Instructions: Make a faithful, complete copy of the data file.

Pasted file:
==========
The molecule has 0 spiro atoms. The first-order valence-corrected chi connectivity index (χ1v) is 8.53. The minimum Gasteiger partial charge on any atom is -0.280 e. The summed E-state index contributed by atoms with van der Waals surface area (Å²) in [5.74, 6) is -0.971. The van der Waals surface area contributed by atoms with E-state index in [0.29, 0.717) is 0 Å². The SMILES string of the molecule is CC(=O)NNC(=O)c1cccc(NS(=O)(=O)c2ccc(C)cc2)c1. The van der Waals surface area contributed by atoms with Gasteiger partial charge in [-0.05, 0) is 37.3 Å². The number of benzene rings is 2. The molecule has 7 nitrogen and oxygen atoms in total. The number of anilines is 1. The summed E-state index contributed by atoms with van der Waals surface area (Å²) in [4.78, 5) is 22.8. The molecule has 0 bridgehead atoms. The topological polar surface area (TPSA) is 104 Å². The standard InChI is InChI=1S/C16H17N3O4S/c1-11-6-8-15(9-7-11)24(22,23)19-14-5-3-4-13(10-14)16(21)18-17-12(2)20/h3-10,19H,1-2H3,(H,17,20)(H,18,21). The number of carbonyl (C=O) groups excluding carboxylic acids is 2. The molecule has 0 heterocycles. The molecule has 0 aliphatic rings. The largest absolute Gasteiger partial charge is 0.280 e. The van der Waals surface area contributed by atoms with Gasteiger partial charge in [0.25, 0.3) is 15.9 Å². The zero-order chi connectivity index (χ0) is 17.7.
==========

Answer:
The molecule has 0 spiro atoms. The first-order valence-corrected chi connectivity index (χ1v) is 8.53. The minimum Gasteiger partial charge on any atom is -0.280 e. The summed E-state index contributed by atoms with van der Waals surface area (Å²) in [5.74, 6) is -0.971. The van der Waals surface area contributed by atoms with E-state index in [0.29, 0.717) is 0 Å². The SMILES string of the molecule is CC(=O)NNC(=O)c1cccc(NS(=O)(=O)c2ccc(C)cc2)c1. The van der Waals surface area contributed by atoms with Gasteiger partial charge in [-0.05, 0) is 37.3 Å². The number of benzene rings is 2. The molecule has 7 nitrogen and oxygen atoms in total. The number of anilines is 1. The summed E-state index contributed by atoms with van der Waals surface area (Å²) in [4.78, 5) is 22.8. The molecule has 0 bridgehead atoms. The topological polar surface area (TPSA) is 104 Å². The standard InChI is InChI=1S/C16H17N3O4S/c1-11-6-8-15(9-7-11)24(22,23)19-14-5-3-4-13(10-14)16(21)18-17-12(2)20/h3-10,19H,1-2H3,(H,17,20)(H,18,21). The number of carbonyl (C=O) groups excluding carboxylic acids is 2. The molecule has 0 heterocycles. The molecule has 0 aliphatic rings. The largest absolute Gasteiger partial charge is 0.280 e. The van der Waals surface area contributed by atoms with Gasteiger partial charge in [0.25, 0.3) is 15.9 Å². The zero-order chi connectivity index (χ0) is 17.7.